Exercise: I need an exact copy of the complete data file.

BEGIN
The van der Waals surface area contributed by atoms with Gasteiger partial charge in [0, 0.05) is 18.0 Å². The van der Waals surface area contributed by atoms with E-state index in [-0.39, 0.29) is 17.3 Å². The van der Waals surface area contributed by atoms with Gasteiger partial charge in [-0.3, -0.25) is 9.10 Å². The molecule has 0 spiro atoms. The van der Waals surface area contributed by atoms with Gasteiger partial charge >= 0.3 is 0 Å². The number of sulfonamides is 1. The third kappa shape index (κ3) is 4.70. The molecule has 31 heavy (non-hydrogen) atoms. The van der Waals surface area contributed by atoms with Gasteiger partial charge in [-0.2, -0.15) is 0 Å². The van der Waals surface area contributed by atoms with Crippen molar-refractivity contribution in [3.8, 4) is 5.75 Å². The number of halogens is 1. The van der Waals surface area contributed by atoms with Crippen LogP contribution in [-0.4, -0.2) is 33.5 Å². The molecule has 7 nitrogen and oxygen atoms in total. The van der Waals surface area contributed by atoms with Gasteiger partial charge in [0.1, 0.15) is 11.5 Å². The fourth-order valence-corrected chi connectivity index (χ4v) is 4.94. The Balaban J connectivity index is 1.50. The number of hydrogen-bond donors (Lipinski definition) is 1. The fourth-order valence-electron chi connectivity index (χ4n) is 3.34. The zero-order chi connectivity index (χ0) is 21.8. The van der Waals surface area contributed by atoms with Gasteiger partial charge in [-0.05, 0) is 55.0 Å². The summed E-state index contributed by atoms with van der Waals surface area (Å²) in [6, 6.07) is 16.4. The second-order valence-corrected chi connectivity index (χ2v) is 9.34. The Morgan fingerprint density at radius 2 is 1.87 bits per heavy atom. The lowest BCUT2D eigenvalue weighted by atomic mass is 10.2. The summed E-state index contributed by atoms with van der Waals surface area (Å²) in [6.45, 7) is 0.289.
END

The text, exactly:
The van der Waals surface area contributed by atoms with Gasteiger partial charge in [0, 0.05) is 18.0 Å². The van der Waals surface area contributed by atoms with E-state index in [-0.39, 0.29) is 17.3 Å². The van der Waals surface area contributed by atoms with Gasteiger partial charge in [-0.3, -0.25) is 9.10 Å². The molecule has 0 spiro atoms. The van der Waals surface area contributed by atoms with Gasteiger partial charge >= 0.3 is 0 Å². The number of sulfonamides is 1. The third kappa shape index (κ3) is 4.70. The molecule has 31 heavy (non-hydrogen) atoms. The van der Waals surface area contributed by atoms with Gasteiger partial charge in [-0.2, -0.15) is 0 Å². The van der Waals surface area contributed by atoms with Crippen molar-refractivity contribution in [3.8, 4) is 5.75 Å². The number of halogens is 1. The van der Waals surface area contributed by atoms with Crippen LogP contribution in [-0.4, -0.2) is 33.5 Å². The molecule has 7 nitrogen and oxygen atoms in total. The van der Waals surface area contributed by atoms with Gasteiger partial charge in [0.1, 0.15) is 11.5 Å². The fourth-order valence-corrected chi connectivity index (χ4v) is 4.94. The Balaban J connectivity index is 1.50. The number of hydrogen-bond donors (Lipinski definition) is 1. The fourth-order valence-electron chi connectivity index (χ4n) is 3.34. The zero-order chi connectivity index (χ0) is 21.8. The van der Waals surface area contributed by atoms with Gasteiger partial charge in [-0.05, 0) is 55.0 Å². The summed E-state index contributed by atoms with van der Waals surface area (Å²) in [6, 6.07) is 16.4. The second-order valence-corrected chi connectivity index (χ2v) is 9.34. The Morgan fingerprint density at radius 2 is 1.87 bits per heavy atom. The lowest BCUT2D eigenvalue weighted by atomic mass is 10.2. The summed E-state index contributed by atoms with van der Waals surface area (Å²) in [6.45, 7) is 0.289.